Fry's script comes up short (he explains that it took an hour to write, so he assumed it would take an hour to perform), and Leela (as Jenny), is forced to improvise. She proposes marriage to the judge (played by Professor Farnsworth). During a commercial break, an aggravated Fry tells Leela that people do not watch TV for clever and unexpected situations because they get scared and confused by the unfamiliar and the unexpected. Lrrr makes a public statement backing up Fry's assertion. Fry quickly writes an ending where the judge (Farnsworth) dies (even though the judge did not know what was going on and tests his pulse), leaving Jenny McNeal as a single female lawyer again. The Omicronians, satisfied with the ending, give the episode a C+, saying the show was good enough for them to spare the planet, though not good enough for them to give humans their secret to immortality (Fry blamed it on Zoidberg's overacting). The episode ends with the aliens departing Earth to watch a 1000-year-old Jay Leno monologue and Fry stating that the secret to a successful television show is that everything ends up back to normal at the end of each episode. Ironically, the camera pans out to a view of New New York burning in ruins.

Production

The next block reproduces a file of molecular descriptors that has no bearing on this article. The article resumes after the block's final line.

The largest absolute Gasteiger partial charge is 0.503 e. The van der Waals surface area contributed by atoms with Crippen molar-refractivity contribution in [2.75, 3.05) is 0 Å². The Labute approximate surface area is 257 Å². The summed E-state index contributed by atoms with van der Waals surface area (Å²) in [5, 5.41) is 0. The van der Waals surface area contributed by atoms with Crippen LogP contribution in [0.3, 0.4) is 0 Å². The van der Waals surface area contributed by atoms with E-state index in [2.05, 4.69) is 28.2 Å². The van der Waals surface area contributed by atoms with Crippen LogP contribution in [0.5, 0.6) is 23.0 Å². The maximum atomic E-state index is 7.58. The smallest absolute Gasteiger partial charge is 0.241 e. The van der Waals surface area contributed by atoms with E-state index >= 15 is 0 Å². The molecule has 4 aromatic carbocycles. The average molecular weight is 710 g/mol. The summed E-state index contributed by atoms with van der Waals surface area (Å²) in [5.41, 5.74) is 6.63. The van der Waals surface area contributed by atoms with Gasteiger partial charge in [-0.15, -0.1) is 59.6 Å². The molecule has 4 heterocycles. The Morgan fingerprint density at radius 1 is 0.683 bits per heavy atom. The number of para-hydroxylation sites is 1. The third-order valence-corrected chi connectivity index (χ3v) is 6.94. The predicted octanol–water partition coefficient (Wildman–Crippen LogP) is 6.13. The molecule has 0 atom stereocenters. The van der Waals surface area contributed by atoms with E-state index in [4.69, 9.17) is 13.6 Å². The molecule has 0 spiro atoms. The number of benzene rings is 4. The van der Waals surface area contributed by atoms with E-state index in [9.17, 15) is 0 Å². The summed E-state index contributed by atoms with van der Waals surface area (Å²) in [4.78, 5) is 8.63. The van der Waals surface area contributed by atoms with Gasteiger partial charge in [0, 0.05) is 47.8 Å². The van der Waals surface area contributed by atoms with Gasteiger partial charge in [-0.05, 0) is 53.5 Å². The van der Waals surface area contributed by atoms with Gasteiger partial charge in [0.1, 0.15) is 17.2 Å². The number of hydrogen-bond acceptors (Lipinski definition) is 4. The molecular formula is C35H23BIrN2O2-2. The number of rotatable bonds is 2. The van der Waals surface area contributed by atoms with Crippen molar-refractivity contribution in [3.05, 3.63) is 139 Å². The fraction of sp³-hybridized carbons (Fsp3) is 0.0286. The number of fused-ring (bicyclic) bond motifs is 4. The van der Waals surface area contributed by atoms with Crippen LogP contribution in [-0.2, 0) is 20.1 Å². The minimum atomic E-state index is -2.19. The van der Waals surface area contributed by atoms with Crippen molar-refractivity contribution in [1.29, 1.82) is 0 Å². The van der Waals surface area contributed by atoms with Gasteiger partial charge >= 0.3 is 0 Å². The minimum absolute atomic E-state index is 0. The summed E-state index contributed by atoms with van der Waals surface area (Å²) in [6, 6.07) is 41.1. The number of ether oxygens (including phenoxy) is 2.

The broadcast of "Single Female Lawyer" takes 1000 years to reach Omicron Persei 8, but the Omicronians are able to travel to Earth in much less time. In the DVD commentary for this episode, executive producer David X. Cohen explains that the writers had decided that the speed of light would be increased in the future and that massive particles would still not be able to travel faster than light, but that electromagnetic waves from the past would still travel at their regular, lower speed.[1]

Though his coworker Linda appears, Morbo is absent from this episode. According to the DVD commentary, the writers try to avoid putting Morbo into episodes that have a large focus on aliens. They also discuss the similarities of Morbo's voice to that of Lrrr's.

Cultural References

The title of the episode is a parody of When Animals Attack!, which was a popular FOX program in the mid-90's.

As the Planet Express ship intercepts the Omicron mothership Fry compares himself to Uhura, Captain Janeway and Xena.

The show Single Female Lawyer, as well as Earth President McNeal, is a reference to Ally McBeal, a popular contemporary Fox program.

The spaceship destroying the White House at the Monument Beach is a reference to the film Independence Day.[2][3]

The anthology series Tales from the Darkside featured a similar plot-line in episode 31, Distant Signals, where aliens who have been viewing a cancelled TV show come to Earth 20 years after the show's demise in order to ensure the unresolved plot-lines of the show are resolved by filming a last episode.

References

  1. ^ Cohen, David X (1999). Futurama season 1 DVD commentary for the episode "When Aliens Attack" (DVD). 20th Century Fox. 
  2. ^ Booker, M. Keith. Drawn to Television: Prime-Time Animation from The Flintstones to Family Guy. pp. 115–124. 
  3. ^ Fitzpatrick, Kevin (6 August 2010). "Every Sci-Fi Reference Ever in Futurama". Retrieved 14 August 2014. 

External links